Reconciliation Week 27 May – 3 June, 2023

Reconciliation Week is a time for everyone to learn about our shared stories, histories, cultures and achievements. For 2023, the theme is “Be a Voice for Generations” which urges us all to keep up the momentum for change. 

The theme and Reconciliation Australia “encourages all Australians to be a voice for reconciliation in tangible ways in our everyday lives – where we live, work and socialise.”  

A History of Reconciliation Week:  

  • Runs from the 27th May to the 3rd of June. Two very important dates of significance for Aboriginal and Torres Strait Islander Peoples. The 27th of May marks the anniversary of the 1967 referendum, when Australians voted to remove the clause in the Constitution that discriminated against Aboriginal and Torres Strait Islander peoples. The 3rd of June marks the 1992 Mabo decision that say the High Court of Australia recognising native title.  
  • The day before, the 26th of May is National Sorry Day, commemorating those who are apart of the Stolen Generations at the hands of the Australian Government.  

What is Reconciliation?  

  • At its core, reconciliation is an action to strengthen relationships between Indigenous and non-Indigenous peoples in Australia. It is an action to acknowledge the trauma of the impact of colonisation by the Government and society. It is to acknowledge the discrimination and racism that Aboriginal and Torres Strait Islander Peoples have experienced and continue to experience. 
  • It is an on-going journey for all people in current Australia, and is a reminder to remember those who have fought hard for equal rights and continue to fight for Country and Culture.  
  • Reconciliation Week asks allies in their organisations, schools, university, community groups and workplaces to work on their own actions towards reconciliation and to amplify the voices of Aboriginal and Torres Strait Islander Peoples.  

How to get involved:  

  1. For the community and our Allies, this is a great resource on practical and impactful actions that you can do to “be a voice for reconciliation”: 
  1. See what events are running around your workplaces and communities and attend.  
  1. Read and share the stories and voices of Aboriginal and Torres Strait Islander Peoples. Here are some that speak to the theme from our Library catalogue:  

Songlines: The Power and Promise (First Knowledges Series)  

Margo Neale and Lynne Kelly  

Apart of an amazing series of First Nations knowledges, Songlines is an insight into the power and significance of songlines. They are complex systems of knowledges that hold stories, songs, dance, ceremonies and art. It weaves close personal and cultural storytelling from Lynne Kelle. A beautiful read on how to engage with First Nations knowledges and adapting them into our lives.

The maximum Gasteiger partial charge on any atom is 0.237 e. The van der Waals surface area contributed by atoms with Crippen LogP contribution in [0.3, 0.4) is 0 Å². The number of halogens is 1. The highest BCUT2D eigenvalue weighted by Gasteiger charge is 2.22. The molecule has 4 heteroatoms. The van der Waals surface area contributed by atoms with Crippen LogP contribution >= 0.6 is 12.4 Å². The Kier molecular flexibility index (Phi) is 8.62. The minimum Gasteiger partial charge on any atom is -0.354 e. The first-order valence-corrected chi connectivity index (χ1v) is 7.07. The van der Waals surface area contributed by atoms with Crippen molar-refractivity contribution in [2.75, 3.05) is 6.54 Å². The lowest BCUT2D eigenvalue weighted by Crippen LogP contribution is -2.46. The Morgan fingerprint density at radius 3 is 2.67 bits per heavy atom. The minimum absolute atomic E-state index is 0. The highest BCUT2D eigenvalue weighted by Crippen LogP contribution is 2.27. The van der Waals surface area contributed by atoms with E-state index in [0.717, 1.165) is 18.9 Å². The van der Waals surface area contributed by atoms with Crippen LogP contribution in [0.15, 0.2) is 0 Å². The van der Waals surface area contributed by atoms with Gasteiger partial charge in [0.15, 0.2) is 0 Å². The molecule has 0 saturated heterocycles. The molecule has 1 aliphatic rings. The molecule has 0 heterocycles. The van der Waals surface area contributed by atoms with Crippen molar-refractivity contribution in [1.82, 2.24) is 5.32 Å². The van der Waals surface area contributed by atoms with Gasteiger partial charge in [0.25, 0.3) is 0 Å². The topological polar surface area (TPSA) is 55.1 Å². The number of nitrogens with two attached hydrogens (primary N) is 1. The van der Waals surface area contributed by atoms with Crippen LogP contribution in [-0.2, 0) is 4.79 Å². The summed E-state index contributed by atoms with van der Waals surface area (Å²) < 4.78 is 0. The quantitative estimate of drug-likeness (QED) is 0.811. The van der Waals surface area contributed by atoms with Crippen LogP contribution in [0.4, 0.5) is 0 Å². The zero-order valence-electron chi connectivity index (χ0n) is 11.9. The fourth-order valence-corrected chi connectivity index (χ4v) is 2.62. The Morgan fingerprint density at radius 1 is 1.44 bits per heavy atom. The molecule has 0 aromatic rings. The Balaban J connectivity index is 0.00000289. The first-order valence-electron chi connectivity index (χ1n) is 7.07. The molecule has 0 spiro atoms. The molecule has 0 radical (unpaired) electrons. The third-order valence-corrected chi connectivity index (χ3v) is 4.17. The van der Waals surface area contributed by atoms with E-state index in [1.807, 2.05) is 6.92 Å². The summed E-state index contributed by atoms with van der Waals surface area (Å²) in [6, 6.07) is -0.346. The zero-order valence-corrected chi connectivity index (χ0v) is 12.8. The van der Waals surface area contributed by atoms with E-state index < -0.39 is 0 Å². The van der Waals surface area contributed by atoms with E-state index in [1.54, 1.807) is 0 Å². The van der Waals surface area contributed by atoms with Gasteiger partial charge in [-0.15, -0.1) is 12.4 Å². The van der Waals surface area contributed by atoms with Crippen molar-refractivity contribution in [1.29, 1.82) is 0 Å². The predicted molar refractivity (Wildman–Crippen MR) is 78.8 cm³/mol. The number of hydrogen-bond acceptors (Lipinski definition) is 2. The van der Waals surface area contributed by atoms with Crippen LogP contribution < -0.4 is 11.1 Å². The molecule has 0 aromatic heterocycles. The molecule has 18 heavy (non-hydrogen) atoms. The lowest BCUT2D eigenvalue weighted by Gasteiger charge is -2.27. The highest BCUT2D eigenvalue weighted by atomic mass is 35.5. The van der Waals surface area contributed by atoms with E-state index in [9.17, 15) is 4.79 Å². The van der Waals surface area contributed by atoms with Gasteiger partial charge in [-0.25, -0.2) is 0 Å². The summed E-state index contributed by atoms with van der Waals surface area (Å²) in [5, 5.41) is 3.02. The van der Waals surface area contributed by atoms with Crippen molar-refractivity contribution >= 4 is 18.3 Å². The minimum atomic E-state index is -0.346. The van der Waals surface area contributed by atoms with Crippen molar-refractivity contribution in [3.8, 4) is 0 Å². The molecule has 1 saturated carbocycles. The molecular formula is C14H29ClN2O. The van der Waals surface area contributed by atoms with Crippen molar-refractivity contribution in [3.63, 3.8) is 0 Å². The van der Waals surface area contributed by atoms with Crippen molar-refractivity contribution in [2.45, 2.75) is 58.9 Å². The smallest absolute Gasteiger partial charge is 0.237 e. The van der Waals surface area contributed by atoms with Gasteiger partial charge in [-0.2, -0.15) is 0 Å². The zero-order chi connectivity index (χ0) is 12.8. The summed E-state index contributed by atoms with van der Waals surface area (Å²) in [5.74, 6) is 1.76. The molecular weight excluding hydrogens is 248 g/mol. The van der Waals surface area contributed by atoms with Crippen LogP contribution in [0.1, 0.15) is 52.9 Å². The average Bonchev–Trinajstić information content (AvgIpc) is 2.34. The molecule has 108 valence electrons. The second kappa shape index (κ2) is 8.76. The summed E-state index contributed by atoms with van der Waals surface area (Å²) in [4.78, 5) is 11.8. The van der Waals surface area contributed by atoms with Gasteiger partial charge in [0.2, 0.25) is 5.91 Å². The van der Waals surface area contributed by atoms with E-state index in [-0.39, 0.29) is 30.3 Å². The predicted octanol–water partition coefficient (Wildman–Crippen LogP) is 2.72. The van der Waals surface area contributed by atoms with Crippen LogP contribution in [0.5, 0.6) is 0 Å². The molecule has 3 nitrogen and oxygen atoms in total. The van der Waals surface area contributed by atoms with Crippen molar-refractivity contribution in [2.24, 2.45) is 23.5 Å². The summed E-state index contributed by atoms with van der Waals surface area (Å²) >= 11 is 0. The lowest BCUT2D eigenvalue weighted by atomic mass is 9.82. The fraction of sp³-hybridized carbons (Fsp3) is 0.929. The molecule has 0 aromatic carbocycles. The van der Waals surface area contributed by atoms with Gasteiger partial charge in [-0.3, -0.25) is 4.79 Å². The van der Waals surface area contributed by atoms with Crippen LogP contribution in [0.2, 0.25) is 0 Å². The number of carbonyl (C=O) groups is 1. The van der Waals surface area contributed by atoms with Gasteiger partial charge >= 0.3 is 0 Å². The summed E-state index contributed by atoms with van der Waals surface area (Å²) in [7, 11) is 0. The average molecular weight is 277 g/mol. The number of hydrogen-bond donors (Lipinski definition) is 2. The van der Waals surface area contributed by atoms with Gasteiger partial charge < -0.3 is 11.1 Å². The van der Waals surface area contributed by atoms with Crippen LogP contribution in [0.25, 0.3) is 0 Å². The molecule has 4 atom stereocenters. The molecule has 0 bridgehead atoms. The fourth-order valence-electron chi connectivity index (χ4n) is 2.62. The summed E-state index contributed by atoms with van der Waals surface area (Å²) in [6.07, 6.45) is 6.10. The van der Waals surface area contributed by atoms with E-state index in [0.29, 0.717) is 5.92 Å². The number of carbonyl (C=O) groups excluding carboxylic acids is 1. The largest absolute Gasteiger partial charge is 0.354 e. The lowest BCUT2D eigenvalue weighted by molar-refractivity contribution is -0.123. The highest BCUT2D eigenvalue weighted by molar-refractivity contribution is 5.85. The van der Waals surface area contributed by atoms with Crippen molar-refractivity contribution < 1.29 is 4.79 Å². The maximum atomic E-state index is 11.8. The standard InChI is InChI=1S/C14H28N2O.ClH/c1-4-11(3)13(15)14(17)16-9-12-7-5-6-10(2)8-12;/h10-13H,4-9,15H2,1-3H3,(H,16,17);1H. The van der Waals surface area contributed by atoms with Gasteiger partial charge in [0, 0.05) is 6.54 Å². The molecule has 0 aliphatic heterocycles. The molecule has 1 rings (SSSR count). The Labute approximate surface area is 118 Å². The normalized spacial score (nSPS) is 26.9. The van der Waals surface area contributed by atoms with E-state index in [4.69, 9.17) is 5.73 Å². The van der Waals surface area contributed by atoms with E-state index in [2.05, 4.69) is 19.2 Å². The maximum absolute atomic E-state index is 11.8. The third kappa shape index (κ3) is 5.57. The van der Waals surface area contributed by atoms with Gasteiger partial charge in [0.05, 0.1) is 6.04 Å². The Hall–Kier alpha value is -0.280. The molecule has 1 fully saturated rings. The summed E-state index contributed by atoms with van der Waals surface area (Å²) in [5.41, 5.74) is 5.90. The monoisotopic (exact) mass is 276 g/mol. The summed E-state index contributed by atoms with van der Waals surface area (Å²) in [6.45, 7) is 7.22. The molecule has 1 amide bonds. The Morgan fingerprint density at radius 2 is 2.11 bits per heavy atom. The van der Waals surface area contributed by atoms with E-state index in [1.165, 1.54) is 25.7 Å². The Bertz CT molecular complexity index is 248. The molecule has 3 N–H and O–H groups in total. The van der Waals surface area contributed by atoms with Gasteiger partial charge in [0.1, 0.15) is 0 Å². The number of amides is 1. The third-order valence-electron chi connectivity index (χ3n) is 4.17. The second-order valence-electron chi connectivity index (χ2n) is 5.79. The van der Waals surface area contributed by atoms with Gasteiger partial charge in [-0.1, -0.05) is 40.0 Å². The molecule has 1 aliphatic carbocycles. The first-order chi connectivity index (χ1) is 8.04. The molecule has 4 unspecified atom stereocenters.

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Talkin’ Up to the White Woman: Aboriginal Women and Feminism  

Aileen Moreton-Robinson  

This book is for everyone! Professor Aileen Moreton-Robinson critiques, the whiteness of Australian Feminism and how this has ignored and rejected Indigenous women. She interrogates western feminism and its rootedness in power, privilege and colonization.  

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The following books are written by Non-Indigenous authors but document important histories of First Nations activism in Australia.  

Redfern : Aboriginal Activism in the 1970s 

Johanna Perheentupa  

A great read for those wanting to learn more about Redfern (a close neighbour to the University) as the epicentre for Indigenous social justice and political movements throughout history. Within this book, you will learn about how through the determination of the community, health services, legal services, child care centres, a black theatre and schooling was established. All of these institutions still have an important legacy today.  

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Fight for Liberty and Freedom: The Origins of Australian Aboriginal Activism  

John Maynard  

Within this important read, the history of Aboriginal activism is told. From as early as invasion itself and through to today there has been resistance and activism. In the early 20th Century the Australian Aboriginal Progressive Association (AAPA) was established. It was a significant all-Aboriginal activist group that demanded land rights, citizenship, prevention of forced removal of children and defending cultural identity. An important history that needs to be told and remembered.   

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